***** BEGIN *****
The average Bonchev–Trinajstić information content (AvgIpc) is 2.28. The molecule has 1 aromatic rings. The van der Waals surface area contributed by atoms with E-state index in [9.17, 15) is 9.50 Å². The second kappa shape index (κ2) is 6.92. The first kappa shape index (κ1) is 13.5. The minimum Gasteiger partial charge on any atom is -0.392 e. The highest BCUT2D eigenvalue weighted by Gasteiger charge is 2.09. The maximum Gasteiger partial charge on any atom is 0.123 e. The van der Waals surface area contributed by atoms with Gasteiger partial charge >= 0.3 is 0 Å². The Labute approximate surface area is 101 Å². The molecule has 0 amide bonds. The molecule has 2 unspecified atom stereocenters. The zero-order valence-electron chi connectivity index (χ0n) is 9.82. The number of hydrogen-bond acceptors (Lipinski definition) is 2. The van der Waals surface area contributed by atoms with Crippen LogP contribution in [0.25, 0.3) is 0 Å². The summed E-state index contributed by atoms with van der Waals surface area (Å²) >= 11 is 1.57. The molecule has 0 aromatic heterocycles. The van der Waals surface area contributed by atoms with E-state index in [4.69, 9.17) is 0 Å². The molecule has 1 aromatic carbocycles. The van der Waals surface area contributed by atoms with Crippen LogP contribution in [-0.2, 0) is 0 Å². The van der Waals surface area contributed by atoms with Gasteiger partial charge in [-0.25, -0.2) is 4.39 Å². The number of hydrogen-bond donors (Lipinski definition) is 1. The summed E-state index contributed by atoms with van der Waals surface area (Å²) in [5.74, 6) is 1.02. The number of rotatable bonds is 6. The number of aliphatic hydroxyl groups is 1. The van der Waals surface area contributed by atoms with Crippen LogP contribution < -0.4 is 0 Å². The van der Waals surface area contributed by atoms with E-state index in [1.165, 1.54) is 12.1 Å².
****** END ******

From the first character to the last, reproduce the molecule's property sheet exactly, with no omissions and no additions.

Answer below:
The average Bonchev–Trinajstić information content (AvgIpc) is 2.28. The molecule has 1 aromatic rings. The van der Waals surface area contributed by atoms with E-state index in [9.17, 15) is 9.50 Å². The second kappa shape index (κ2) is 6.92. The first kappa shape index (κ1) is 13.5. The minimum Gasteiger partial charge on any atom is -0.392 e. The highest BCUT2D eigenvalue weighted by Gasteiger charge is 2.09. The maximum Gasteiger partial charge on any atom is 0.123 e. The van der Waals surface area contributed by atoms with Gasteiger partial charge >= 0.3 is 0 Å². The Labute approximate surface area is 101 Å². The molecule has 0 amide bonds. The molecule has 2 unspecified atom stereocenters. The zero-order valence-electron chi connectivity index (χ0n) is 9.82. The number of hydrogen-bond acceptors (Lipinski definition) is 2. The van der Waals surface area contributed by atoms with Crippen LogP contribution in [0.25, 0.3) is 0 Å². The summed E-state index contributed by atoms with van der Waals surface area (Å²) >= 11 is 1.57. The molecule has 0 aromatic heterocycles. The van der Waals surface area contributed by atoms with E-state index in [4.69, 9.17) is 0 Å². The molecule has 1 aromatic carbocycles. The van der Waals surface area contributed by atoms with Crippen LogP contribution in [-0.2, 0) is 0 Å². The van der Waals surface area contributed by atoms with Gasteiger partial charge in [-0.25, -0.2) is 4.39 Å². The number of hydrogen-bond donors (Lipinski definition) is 1. The summed E-state index contributed by atoms with van der Waals surface area (Å²) in [5.74, 6) is 1.02. The number of rotatable bonds is 6. The number of aliphatic hydroxyl groups is 1. The van der Waals surface area contributed by atoms with Crippen LogP contribution < -0.4 is 0 Å². The van der Waals surface area contributed by atoms with E-state index in [1.165, 1.54) is 12.1 Å².